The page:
Lights on After School’s First-Ever Virtual Extravaganza

BY AMANDA MOSES

Two decades ago, the nationwide campaign, “Lights On,” was created by the Afterschool Alliance Network, a nonprofit organization dedicated to ensuring that all children have access to quality, affordable afterschool programs. Now, more than ever, after school programs are in danger of being halted and closed outright due to the COVID-19 pandemic. To combat this, efforts are being made to continue the programming virtually, allowing families to remotely participate in STEAM-based learning activities. Even virtually, these endeavors help to highlight the important role that afterschool programs play in the lives of children, families, and the community.

The Spring Creek After School Program joined this year’s “Lights On” and hosted their virtual Lights On After School event on November 6th.  Children and their parents were invited to join group leaders during a Zoom focusing on the theme, “A Class with a Cause.” Prior to the event, packages filled with crayons, construction paper, and other materials were prepared and distributed to parents so that the children could participate in the activities.

Randi Ray, the Assistant Site Supervisor of the Spring Creek After School Program hosted the event, and introduced three key topics: Communicating With Colors, Healthy Communication, and Communication Through Self-Representation.  Students and parents were encouraged to use the supplies distributed to express themselves through drawings and works of art.

“Lights On After School is an important event that shows the community the impact of after school programming,” Ray said to the attendees. The event then commenced with their daily rousing Spring Creek After School Chant, followed by the first activity with Group Leader Mr. Rhamsys on communicating with colors.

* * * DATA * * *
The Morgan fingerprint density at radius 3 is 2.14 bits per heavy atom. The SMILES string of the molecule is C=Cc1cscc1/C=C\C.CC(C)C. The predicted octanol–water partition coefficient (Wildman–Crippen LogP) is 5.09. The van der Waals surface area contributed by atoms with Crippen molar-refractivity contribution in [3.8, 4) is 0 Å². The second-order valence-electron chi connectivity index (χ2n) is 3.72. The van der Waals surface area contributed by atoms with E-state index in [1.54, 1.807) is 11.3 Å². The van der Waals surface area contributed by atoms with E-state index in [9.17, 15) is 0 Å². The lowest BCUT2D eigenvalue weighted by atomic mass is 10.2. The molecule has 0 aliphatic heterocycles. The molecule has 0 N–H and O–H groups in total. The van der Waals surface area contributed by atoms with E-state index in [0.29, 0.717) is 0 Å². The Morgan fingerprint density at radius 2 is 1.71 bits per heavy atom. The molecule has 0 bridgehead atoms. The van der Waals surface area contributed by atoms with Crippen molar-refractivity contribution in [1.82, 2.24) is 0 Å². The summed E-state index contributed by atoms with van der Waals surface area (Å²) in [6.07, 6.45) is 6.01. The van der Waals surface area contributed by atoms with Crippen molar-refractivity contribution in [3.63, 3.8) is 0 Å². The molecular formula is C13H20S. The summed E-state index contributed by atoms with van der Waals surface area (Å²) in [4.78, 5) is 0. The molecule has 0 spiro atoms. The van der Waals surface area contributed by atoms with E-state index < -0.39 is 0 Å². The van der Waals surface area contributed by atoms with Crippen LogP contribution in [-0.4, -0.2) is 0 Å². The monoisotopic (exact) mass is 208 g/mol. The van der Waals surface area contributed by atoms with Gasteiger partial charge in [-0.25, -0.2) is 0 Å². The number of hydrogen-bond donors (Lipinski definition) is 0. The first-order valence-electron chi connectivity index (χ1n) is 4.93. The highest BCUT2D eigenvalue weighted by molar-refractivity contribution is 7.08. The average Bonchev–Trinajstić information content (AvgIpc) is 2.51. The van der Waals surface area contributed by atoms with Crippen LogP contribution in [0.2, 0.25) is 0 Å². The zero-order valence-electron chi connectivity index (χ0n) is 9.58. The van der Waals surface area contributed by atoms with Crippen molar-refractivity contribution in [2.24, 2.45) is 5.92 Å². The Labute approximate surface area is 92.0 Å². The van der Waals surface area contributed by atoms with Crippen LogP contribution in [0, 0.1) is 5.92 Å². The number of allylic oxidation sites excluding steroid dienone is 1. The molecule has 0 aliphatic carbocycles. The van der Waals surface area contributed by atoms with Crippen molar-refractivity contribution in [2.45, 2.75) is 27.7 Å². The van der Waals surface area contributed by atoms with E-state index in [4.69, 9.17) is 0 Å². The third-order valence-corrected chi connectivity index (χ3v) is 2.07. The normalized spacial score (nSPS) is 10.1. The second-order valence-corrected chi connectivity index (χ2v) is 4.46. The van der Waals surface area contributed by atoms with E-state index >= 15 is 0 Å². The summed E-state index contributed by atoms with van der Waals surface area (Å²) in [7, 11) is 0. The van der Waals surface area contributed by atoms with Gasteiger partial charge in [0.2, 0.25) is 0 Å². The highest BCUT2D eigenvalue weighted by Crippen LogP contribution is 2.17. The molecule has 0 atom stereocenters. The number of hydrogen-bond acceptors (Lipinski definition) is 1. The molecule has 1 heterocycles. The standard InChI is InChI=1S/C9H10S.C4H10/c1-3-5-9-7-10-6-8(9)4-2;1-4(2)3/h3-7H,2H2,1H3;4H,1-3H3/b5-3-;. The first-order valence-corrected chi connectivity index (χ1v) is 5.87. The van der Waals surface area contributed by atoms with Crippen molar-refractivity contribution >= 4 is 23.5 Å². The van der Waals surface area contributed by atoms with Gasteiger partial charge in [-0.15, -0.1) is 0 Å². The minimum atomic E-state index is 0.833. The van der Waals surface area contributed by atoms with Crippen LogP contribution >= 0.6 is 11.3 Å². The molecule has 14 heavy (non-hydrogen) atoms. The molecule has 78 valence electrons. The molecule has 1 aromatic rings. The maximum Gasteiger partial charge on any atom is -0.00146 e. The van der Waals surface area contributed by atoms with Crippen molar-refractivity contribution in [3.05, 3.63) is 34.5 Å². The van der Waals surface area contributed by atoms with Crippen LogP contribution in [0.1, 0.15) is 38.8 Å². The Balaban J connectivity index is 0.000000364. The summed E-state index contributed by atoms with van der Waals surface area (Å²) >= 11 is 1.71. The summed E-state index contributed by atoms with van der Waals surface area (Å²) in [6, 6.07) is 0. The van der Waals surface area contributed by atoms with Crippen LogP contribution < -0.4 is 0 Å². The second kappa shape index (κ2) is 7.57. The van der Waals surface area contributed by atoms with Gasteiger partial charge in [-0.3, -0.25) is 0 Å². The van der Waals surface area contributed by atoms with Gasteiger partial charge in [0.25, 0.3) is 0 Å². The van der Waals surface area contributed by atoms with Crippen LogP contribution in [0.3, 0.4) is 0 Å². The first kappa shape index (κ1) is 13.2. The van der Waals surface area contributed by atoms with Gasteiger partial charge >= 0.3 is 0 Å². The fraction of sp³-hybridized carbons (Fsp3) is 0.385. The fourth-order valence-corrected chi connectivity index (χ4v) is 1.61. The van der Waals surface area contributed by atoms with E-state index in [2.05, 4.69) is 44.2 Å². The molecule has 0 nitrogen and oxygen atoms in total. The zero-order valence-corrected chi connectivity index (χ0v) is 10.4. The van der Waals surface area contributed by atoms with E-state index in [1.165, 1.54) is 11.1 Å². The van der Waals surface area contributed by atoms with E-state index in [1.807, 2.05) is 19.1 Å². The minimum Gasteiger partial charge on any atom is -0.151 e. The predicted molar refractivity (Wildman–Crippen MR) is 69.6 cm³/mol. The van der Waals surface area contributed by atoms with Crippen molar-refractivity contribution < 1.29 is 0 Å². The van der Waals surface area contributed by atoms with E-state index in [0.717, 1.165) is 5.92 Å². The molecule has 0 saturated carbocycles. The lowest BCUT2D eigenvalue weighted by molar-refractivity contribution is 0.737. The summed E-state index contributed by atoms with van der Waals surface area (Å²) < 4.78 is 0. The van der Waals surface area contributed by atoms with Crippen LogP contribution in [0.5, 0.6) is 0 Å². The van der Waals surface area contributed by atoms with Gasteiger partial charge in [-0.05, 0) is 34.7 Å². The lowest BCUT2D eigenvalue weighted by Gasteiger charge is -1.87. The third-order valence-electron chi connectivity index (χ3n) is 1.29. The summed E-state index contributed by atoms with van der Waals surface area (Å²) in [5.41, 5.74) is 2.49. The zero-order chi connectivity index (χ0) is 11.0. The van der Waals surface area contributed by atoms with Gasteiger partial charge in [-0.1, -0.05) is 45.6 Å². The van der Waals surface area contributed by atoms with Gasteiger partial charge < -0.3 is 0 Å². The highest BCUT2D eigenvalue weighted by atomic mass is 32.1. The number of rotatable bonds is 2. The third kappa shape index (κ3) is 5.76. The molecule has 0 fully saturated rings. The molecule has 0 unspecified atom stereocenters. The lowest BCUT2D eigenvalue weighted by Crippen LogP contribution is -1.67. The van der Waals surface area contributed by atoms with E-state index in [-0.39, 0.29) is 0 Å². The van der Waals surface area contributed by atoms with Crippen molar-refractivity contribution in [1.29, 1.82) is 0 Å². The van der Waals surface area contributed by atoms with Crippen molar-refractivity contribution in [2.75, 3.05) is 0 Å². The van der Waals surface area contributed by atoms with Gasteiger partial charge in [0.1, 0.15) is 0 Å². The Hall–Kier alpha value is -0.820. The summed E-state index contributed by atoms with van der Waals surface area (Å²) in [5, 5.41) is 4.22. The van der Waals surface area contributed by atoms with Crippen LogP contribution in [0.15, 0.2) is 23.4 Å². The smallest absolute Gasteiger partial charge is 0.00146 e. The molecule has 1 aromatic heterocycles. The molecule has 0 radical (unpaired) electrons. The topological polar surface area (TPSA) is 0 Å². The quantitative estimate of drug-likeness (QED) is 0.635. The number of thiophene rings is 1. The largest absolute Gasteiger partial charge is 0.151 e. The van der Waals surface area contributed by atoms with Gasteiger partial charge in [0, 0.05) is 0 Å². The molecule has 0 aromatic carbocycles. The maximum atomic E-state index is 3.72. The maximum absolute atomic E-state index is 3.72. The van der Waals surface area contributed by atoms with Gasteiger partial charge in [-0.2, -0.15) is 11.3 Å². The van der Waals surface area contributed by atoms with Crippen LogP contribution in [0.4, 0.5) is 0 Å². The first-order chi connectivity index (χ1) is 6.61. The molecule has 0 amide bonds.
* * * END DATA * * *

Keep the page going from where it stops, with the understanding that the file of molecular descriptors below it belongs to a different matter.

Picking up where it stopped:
Sometimes it is difficult to express feelings merely through the use of words, so Mr. Rhamsys suggested that the class use colors to showcase their emotions through a wider spectrum. There are both positive and negative ways we can perceive certain colors. At times, red can represent love and passion, yet it can also indicate anger and frustration.

“Even different shades of the same color can have even more meanings,” Rhamsys said. A cobalt blue can mean depression and anxiety, like “I’m feeling really blue today.” While a sky blue can indicate confidence and calmness.

At the end of the activity, the children wrote a haiku concerning the color orange. Some compared it to peaceful sunsets, while others used puns such as “Orange you glad.”

Ms. LaShonda hosted the next lesson, which centered on healthy communication. Everyone created their own little books entitled, “The Best of Me,” and identified three areas where they might be able to improve their communication with family, friends and in school. For example, participants were encouraged to always tell their teachers when they don’t understand a lesson.

The festivities culminated with Ms. Alicia’s project: communicating through self-presentation. Here the class was asked to create a silhouette cutout of themselves, after which they used positive words to describe themselves.

“I believe our first ever Virtual Lights On Afterschool event was successful and insightful. Our families were able to learn new and fun techniques about how to practice healthy communication within their communities, peers, and themselves,” said Ray.  

Screenshots by Amanda Moses